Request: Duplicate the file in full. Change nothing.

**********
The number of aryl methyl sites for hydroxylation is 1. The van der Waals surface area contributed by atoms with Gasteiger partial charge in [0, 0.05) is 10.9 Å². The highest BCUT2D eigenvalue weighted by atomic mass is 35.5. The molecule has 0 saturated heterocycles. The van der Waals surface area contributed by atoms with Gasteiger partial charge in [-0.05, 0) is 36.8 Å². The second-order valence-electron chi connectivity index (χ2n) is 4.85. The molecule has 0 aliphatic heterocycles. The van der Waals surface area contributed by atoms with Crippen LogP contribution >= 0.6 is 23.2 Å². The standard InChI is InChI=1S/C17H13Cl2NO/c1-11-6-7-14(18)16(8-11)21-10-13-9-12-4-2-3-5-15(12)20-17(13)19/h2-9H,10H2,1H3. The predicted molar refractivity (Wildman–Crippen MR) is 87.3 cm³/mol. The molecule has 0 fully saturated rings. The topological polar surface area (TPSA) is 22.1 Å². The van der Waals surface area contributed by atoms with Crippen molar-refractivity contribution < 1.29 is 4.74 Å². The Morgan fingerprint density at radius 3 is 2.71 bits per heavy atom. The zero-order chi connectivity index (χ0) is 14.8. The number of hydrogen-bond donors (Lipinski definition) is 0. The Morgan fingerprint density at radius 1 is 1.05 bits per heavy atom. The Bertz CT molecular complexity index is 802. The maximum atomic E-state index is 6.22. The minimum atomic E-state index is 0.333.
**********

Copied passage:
The number of aryl methyl sites for hydroxylation is 1. The van der Waals surface area contributed by atoms with Gasteiger partial charge in [0, 0.05) is 10.9 Å². The highest BCUT2D eigenvalue weighted by atomic mass is 35.5. The molecule has 0 saturated heterocycles. The van der Waals surface area contributed by atoms with Gasteiger partial charge in [-0.05, 0) is 36.8 Å². The second-order valence-electron chi connectivity index (χ2n) is 4.85. The molecule has 0 aliphatic heterocycles. The van der Waals surface area contributed by atoms with Crippen LogP contribution >= 0.6 is 23.2 Å². The standard InChI is InChI=1S/C17H13Cl2NO/c1-11-6-7-14(18)16(8-11)21-10-13-9-12-4-2-3-5-15(12)20-17(13)19/h2-9H,10H2,1H3. The predicted molar refractivity (Wildman–Crippen MR) is 87.3 cm³/mol. The molecule has 0 fully saturated rings. The topological polar surface area (TPSA) is 22.1 Å². The van der Waals surface area contributed by atoms with Crippen molar-refractivity contribution < 1.29 is 4.74 Å². The Morgan fingerprint density at radius 3 is 2.71 bits per heavy atom. The zero-order chi connectivity index (χ0) is 14.8. The number of hydrogen-bond donors (Lipinski definition) is 0. The Morgan fingerprint density at radius 1 is 1.05 bits per heavy atom. The Bertz CT molecular complexity index is 802. The maximum atomic E-state index is 6.22. The minimum atomic E-state index is 0.333.